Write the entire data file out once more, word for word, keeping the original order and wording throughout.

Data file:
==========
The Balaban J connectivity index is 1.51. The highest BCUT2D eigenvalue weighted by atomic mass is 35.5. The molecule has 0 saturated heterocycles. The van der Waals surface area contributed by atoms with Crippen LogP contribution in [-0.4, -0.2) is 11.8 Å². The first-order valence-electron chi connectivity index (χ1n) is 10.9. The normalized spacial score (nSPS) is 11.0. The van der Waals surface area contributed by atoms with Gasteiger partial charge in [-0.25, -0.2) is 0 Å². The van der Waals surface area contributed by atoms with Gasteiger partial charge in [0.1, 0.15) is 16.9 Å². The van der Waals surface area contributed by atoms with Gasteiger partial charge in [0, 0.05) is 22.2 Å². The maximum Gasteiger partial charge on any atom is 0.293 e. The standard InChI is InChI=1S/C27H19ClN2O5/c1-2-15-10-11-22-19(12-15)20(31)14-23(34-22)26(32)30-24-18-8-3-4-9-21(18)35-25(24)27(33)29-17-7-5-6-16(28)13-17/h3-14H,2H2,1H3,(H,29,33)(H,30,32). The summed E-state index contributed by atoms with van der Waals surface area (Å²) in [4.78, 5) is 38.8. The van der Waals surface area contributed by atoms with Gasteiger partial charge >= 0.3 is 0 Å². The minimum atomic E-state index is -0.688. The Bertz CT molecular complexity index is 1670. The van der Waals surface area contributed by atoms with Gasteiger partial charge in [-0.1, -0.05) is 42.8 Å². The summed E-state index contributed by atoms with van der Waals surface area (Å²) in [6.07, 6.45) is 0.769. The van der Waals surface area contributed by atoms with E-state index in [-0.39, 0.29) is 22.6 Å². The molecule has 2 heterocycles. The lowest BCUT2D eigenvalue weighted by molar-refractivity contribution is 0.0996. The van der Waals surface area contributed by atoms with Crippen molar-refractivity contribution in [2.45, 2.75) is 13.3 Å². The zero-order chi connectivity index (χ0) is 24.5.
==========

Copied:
The Balaban J connectivity index is 1.51. The highest BCUT2D eigenvalue weighted by atomic mass is 35.5. The molecule has 0 saturated heterocycles. The van der Waals surface area contributed by atoms with Crippen LogP contribution in [-0.4, -0.2) is 11.8 Å². The first-order valence-electron chi connectivity index (χ1n) is 10.9. The normalized spacial score (nSPS) is 11.0. The van der Waals surface area contributed by atoms with Gasteiger partial charge in [-0.25, -0.2) is 0 Å². The van der Waals surface area contributed by atoms with Gasteiger partial charge in [0.1, 0.15) is 16.9 Å². The van der Waals surface area contributed by atoms with Gasteiger partial charge in [0, 0.05) is 22.2 Å². The maximum Gasteiger partial charge on any atom is 0.293 e. The standard InChI is InChI=1S/C27H19ClN2O5/c1-2-15-10-11-22-19(12-15)20(31)14-23(34-22)26(32)30-24-18-8-3-4-9-21(18)35-25(24)27(33)29-17-7-5-6-16(28)13-17/h3-14H,2H2,1H3,(H,29,33)(H,30,32). The summed E-state index contributed by atoms with van der Waals surface area (Å²) in [4.78, 5) is 38.8. The van der Waals surface area contributed by atoms with Gasteiger partial charge >= 0.3 is 0 Å². The minimum atomic E-state index is -0.688. The Bertz CT molecular complexity index is 1670. The van der Waals surface area contributed by atoms with Gasteiger partial charge in [-0.1, -0.05) is 42.8 Å². The summed E-state index contributed by atoms with van der Waals surface area (Å²) in [6.07, 6.45) is 0.769. The van der Waals surface area contributed by atoms with E-state index in [-0.39, 0.29) is 22.6 Å². The molecule has 2 heterocycles. The lowest BCUT2D eigenvalue weighted by molar-refractivity contribution is 0.0996. The van der Waals surface area contributed by atoms with Crippen molar-refractivity contribution in [2.45, 2.75) is 13.3 Å². The zero-order chi connectivity index (χ0) is 24.5.